You may think that exercise and cuddling have nothing in common. While cuddling involves relative stillness and is easy to motivate yourself to do, exercise involves high levels of physical activity and, for most people, is extremely difficult to make yourself do.

Exercise is hard.Cuddling is easy.

However, I’d like us to take a look at the history of exercise. For a long time, before industrialization, exercise was easy to come by. Most people had to exert a lot of physical effort as part of their job, or at least as part of many daily tasks. In fact, it was seen as a status symbol to be overweight because it meant you were one of the few (the 1% if you will) who didn’t have to do any exercise and could afford to eat extravagantly.

Then, industrialization–and later, the growing prevalence of computers–allowed humans to stop moving around so much. Exercise was no longer a daily activity and people started to grow larger and more complacent.  The evidence for this trend is plastered all over the media. People had originally thought of exercise as an activity that only athletes or soldiers needed to do. But when the lack of exercise started to lead to obesity and other serious health problems, the people turned to SCIENCE.

“Science!” they cried, “Help us! We are dying in new and increasing rates of heart disease and stuff! Tell us what we can do!”

So science looked into the problem and found that exercise is actually CRUCIAL TO OUR WELL-BEING. Not just if you make your living by moving around a lot, but for everyone, even kids! And following this discovery, we started to find other benefits of exercise. Exercise not only decreases your risk of all kinds of nasty health problems, it also regulates your mood! It promotes the production of endorphins, which are natural analgesics which relieve pain and aid relaxation. It’s good for your memory and a whole bunch of other parts of your brain!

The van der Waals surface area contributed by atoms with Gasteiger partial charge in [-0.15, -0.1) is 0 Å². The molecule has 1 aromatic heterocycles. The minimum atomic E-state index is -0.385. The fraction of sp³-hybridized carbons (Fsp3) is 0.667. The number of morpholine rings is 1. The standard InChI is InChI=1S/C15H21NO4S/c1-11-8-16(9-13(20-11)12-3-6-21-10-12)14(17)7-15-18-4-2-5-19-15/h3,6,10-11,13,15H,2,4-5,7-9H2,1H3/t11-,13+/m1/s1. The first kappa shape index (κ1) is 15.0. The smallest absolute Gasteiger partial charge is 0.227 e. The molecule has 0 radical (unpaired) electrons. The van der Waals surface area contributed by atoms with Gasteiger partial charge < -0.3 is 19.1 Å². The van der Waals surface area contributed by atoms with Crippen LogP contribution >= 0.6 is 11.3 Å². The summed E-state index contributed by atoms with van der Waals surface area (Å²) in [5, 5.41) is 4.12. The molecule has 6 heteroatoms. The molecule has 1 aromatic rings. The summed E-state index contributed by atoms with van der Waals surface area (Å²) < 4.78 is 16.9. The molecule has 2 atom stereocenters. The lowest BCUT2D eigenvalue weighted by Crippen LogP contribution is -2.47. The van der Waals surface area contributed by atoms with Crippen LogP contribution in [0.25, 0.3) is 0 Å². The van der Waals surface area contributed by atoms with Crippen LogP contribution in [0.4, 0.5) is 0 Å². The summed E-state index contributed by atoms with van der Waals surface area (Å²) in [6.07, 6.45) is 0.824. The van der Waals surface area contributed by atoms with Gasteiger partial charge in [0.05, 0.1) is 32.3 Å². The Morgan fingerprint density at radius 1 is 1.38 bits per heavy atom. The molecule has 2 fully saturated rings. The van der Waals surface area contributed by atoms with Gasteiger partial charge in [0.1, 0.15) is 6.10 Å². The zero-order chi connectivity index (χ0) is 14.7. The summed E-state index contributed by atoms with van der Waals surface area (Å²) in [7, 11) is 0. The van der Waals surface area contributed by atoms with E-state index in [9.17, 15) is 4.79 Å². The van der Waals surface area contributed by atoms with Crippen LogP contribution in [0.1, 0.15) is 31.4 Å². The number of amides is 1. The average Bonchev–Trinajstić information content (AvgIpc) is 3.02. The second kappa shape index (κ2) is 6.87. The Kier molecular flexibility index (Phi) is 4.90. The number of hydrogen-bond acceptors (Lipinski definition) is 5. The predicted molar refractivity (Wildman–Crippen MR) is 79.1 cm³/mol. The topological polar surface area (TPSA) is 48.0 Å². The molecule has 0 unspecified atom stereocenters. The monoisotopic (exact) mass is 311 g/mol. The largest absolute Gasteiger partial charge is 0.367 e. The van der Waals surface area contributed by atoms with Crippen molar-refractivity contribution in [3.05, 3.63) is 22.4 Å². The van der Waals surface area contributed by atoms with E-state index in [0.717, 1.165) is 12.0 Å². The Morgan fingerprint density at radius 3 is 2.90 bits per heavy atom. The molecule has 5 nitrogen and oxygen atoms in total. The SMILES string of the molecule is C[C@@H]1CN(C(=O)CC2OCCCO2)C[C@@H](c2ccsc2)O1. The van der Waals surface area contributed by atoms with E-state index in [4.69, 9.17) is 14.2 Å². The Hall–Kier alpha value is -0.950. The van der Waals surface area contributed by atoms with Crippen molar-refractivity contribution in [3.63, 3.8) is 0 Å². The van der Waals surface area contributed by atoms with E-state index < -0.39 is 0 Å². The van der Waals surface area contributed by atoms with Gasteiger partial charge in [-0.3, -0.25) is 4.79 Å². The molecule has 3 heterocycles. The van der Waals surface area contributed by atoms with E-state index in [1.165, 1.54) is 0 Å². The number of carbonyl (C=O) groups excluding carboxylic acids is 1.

Well, it’s obvious just from looking at a newspaper stand that exercise is now in vogue. And this is what exercise and cuddling SHOULD have in common. Cuddling is also an activity that people usually think of as being reserved for only certain specific situations (i.e., very intimate relationships.) And, like exercise, it is being done less and less due to the fast-paced, disconnected life of the age of computers. It, too has benefits that science has only recently begun to discover. It promotes the production of a highly valuable and useful hormone, even more crucial to human coexistence than endorphins, OXYTOCIN!

Clearly, cuddling’s position is very similar to exercise before its rise to mainstream popularity. So we propose the same revolution for cuddling that exercise has recently enjoyed. We want everyone to know about it! We want “20 tips for a better cuddle” on the front of every magazine! Or even, “Are you too skinny to please your partner during cuddling?” We want state of the art pillows!  We want businessmen to hug instead of shaking hands! Parents to make special time for cuddling their kids!

All this being said, I’d like to finish with my favorite difference between cuddling and exercise: While I find it almost impossible to make myself exercise, I find it extremely easy to make myself cuddle. And I think that’s probably true for most people. It’s easy and fun and it feels great! So go hug your friends, your kids, your loved ones! Get in some prime caressing while you watch TV! Read with your dog or cat lying all up next to you. Their cuddles are just as beneficial! Go get some oxytocin!

And tell your friends: the Cuddle Revolution is coming.